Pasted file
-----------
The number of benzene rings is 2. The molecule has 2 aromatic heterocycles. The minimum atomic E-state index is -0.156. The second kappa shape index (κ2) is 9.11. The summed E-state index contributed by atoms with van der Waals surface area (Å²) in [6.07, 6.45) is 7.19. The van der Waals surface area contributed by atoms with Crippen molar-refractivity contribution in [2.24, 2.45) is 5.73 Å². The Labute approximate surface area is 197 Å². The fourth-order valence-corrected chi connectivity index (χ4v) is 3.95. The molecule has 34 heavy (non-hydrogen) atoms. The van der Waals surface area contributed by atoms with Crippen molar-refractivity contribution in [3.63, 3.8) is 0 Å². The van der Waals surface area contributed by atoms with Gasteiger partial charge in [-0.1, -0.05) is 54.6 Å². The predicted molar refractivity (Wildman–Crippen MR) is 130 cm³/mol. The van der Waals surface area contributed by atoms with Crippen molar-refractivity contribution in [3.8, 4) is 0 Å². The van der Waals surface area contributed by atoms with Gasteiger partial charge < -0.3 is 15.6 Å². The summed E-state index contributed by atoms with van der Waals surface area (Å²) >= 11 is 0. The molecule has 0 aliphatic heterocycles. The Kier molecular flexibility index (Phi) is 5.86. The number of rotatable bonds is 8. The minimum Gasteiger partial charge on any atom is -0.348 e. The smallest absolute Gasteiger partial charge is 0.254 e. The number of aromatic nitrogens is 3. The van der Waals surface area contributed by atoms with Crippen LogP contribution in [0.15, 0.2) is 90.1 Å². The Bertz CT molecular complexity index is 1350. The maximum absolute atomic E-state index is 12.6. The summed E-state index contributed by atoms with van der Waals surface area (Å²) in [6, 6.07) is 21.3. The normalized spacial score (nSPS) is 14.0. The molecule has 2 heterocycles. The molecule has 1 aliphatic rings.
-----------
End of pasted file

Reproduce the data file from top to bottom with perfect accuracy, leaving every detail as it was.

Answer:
The number of benzene rings is 2. The molecule has 2 aromatic heterocycles. The minimum atomic E-state index is -0.156. The second kappa shape index (κ2) is 9.11. The summed E-state index contributed by atoms with van der Waals surface area (Å²) in [6.07, 6.45) is 7.19. The van der Waals surface area contributed by atoms with Crippen molar-refractivity contribution in [2.24, 2.45) is 5.73 Å². The Labute approximate surface area is 197 Å². The fourth-order valence-corrected chi connectivity index (χ4v) is 3.95. The molecule has 34 heavy (non-hydrogen) atoms. The van der Waals surface area contributed by atoms with Crippen molar-refractivity contribution in [3.63, 3.8) is 0 Å². The van der Waals surface area contributed by atoms with Gasteiger partial charge in [-0.1, -0.05) is 54.6 Å². The predicted molar refractivity (Wildman–Crippen MR) is 130 cm³/mol. The van der Waals surface area contributed by atoms with Crippen molar-refractivity contribution in [3.8, 4) is 0 Å². The van der Waals surface area contributed by atoms with Gasteiger partial charge < -0.3 is 15.6 Å². The summed E-state index contributed by atoms with van der Waals surface area (Å²) >= 11 is 0. The molecule has 0 aliphatic heterocycles. The Kier molecular flexibility index (Phi) is 5.86. The number of rotatable bonds is 8. The minimum Gasteiger partial charge on any atom is -0.348 e. The smallest absolute Gasteiger partial charge is 0.254 e. The number of aromatic nitrogens is 3. The van der Waals surface area contributed by atoms with Crippen LogP contribution in [0.15, 0.2) is 90.1 Å². The Bertz CT molecular complexity index is 1350. The maximum absolute atomic E-state index is 12.6. The summed E-state index contributed by atoms with van der Waals surface area (Å²) in [6, 6.07) is 21.3. The normalized spacial score (nSPS) is 14.0. The molecule has 2 heterocycles. The molecule has 1 aliphatic rings.